On the issue of veils, I asked the Turkish hairdresser (happily married to a Greek Cypriot) and his Muslim neighbours what they thought. They agreed that Straw was right and that the veil did nothing to help easy relations. The people said that it was not written in the Koran that women should hide their faces. Indeed, I subsequently found a story about a prominent companion of the prophet who asked his wife to veil her face. She refused by saying: 'The Almighty hath put on me the stamp of beauty. It is my wish that the people should view the beauty and thereby recognise His grace unto them.'

Many Muslim women would agree with that. Indeed, this issue of the full veil probably only concerns 10,000 or 15,000 at most, of the 1.6 million British Muslims, which is why most should not see Straw's remarks as a challenge to their beliefs and way of life.

Several official, as well as the self-appointed, spokesmen who have entered the fray since publication of the Lancashire Telegraph last week have suggested that Muslims are being discriminated against. 'Would he say to the Jewish people living in Stamford Hill that they shouldn't dress like Orthodox Jews?' asked Reefat Bravu, chair of Muslim Council's social and family affairs unit.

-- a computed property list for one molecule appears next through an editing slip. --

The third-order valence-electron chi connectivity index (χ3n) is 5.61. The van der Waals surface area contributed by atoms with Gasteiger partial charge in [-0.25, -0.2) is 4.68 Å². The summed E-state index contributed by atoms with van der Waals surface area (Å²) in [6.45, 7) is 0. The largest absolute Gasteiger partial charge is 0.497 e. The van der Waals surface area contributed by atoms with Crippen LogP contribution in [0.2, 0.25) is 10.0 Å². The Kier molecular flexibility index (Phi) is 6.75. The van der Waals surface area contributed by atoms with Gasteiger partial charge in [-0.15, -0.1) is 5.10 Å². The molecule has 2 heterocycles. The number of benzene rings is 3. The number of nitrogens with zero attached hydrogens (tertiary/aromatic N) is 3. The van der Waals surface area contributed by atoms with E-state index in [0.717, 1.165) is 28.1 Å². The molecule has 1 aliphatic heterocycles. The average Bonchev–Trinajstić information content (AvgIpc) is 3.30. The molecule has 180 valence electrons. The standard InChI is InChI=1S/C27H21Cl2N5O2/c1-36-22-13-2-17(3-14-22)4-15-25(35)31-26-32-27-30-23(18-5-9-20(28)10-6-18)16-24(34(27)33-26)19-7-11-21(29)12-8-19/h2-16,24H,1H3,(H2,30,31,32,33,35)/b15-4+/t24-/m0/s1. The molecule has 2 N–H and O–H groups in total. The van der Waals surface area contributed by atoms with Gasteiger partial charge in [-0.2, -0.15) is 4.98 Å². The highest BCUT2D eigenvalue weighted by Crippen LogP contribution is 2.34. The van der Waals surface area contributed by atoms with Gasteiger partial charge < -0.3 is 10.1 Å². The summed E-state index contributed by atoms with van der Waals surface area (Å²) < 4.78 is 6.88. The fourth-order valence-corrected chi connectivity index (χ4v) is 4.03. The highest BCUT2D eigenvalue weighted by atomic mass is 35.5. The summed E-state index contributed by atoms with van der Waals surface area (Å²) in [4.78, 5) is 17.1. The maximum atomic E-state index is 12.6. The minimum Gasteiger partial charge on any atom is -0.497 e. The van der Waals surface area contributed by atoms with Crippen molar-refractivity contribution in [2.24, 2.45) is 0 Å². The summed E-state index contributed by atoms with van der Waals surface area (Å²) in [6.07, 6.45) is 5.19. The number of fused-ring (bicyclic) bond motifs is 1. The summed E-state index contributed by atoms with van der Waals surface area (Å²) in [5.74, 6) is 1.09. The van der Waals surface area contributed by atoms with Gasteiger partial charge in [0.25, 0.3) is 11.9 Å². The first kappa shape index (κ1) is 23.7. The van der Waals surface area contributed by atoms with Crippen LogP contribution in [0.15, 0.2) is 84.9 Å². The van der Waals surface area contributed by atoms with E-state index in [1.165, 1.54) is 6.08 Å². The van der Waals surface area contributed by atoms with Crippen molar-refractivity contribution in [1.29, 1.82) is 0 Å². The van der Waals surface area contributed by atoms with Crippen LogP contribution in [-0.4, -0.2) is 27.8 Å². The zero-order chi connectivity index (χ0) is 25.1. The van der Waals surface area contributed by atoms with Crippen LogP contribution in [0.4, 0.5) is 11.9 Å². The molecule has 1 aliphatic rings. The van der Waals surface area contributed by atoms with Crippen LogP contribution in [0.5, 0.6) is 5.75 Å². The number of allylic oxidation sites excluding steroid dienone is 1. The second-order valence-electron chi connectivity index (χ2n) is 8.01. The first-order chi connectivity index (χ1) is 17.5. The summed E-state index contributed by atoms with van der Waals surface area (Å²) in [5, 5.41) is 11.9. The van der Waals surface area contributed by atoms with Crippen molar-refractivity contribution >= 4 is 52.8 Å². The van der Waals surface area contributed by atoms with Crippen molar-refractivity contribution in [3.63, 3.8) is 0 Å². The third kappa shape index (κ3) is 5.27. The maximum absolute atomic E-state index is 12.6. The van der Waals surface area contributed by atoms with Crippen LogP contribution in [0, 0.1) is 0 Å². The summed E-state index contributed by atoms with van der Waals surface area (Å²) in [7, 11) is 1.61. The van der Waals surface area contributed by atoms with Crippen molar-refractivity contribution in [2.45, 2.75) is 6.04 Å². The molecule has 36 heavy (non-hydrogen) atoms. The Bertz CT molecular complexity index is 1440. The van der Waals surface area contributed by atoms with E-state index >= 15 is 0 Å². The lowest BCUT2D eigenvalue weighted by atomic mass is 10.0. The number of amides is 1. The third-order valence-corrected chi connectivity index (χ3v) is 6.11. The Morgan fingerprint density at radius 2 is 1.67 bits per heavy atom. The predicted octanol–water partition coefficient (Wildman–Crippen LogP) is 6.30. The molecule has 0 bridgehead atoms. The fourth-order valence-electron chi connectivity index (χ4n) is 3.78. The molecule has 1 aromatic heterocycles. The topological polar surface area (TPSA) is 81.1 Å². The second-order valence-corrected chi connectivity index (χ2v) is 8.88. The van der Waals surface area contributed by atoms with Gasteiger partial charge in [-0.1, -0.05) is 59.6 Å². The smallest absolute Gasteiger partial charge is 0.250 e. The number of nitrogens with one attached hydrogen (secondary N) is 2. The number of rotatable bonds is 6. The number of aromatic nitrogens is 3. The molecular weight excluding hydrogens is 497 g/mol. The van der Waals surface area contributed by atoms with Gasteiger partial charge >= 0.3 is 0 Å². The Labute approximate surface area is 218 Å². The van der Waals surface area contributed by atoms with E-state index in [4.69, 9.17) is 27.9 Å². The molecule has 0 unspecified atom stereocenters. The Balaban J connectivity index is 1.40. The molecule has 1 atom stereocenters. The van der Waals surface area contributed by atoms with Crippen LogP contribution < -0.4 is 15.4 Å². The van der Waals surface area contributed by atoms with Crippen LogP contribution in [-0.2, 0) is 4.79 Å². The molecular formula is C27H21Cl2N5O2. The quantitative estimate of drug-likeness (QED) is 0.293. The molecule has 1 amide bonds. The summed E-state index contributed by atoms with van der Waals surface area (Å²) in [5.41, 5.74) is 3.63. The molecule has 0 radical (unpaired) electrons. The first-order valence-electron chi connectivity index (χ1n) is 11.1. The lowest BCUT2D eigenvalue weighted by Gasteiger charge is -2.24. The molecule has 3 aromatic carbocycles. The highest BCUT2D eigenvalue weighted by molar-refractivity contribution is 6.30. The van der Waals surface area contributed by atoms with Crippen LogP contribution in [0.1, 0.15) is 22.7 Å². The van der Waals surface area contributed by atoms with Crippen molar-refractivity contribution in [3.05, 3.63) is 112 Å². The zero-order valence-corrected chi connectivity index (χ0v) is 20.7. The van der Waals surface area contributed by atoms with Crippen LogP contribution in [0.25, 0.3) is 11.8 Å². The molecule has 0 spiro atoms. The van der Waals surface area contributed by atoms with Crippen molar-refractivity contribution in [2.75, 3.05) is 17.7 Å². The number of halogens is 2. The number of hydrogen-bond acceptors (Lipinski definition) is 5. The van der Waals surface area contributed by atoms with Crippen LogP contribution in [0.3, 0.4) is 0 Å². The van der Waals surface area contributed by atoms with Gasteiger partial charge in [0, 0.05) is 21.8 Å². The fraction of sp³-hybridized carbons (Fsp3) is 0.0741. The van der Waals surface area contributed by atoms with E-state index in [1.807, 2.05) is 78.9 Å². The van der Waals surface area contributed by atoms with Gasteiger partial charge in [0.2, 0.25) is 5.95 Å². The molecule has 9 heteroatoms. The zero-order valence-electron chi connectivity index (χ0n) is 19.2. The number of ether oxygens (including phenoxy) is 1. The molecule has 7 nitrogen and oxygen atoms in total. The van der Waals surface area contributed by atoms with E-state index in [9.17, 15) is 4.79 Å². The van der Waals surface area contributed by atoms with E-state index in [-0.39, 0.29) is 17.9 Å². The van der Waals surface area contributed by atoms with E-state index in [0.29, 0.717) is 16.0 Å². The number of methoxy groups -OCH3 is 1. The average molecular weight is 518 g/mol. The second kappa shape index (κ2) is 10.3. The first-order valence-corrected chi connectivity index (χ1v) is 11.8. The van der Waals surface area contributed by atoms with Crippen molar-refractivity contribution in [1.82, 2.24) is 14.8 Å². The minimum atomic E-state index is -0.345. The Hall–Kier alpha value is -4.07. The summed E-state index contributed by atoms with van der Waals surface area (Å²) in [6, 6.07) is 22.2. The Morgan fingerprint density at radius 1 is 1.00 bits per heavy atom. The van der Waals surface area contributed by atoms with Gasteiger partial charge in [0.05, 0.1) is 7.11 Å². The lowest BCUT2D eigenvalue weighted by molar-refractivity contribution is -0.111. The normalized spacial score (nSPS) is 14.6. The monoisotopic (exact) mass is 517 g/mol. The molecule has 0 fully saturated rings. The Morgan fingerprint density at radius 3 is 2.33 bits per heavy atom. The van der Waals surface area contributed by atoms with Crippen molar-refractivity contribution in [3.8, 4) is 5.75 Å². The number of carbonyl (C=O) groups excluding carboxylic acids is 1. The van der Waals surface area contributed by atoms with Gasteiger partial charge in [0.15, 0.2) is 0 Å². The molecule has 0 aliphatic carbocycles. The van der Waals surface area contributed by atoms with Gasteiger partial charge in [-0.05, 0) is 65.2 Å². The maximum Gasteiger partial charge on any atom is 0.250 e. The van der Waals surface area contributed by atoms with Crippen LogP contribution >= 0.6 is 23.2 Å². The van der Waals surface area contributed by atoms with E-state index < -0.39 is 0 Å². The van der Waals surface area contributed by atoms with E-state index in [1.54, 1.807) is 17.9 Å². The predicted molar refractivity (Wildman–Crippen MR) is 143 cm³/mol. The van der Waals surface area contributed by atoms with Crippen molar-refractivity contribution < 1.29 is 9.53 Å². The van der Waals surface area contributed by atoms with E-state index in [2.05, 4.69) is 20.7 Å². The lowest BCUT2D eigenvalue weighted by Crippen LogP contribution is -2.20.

The answer is that wearing a veil in a largely secular society says something about the woman's position in her marriage and probably prevents her from engaging with that society properly and so enjoying the rights of other women. It is fundamentally different from wearing, say, a sari or any of the traditional clothes of the Hassidim because it erects a barrier between her and the people around her.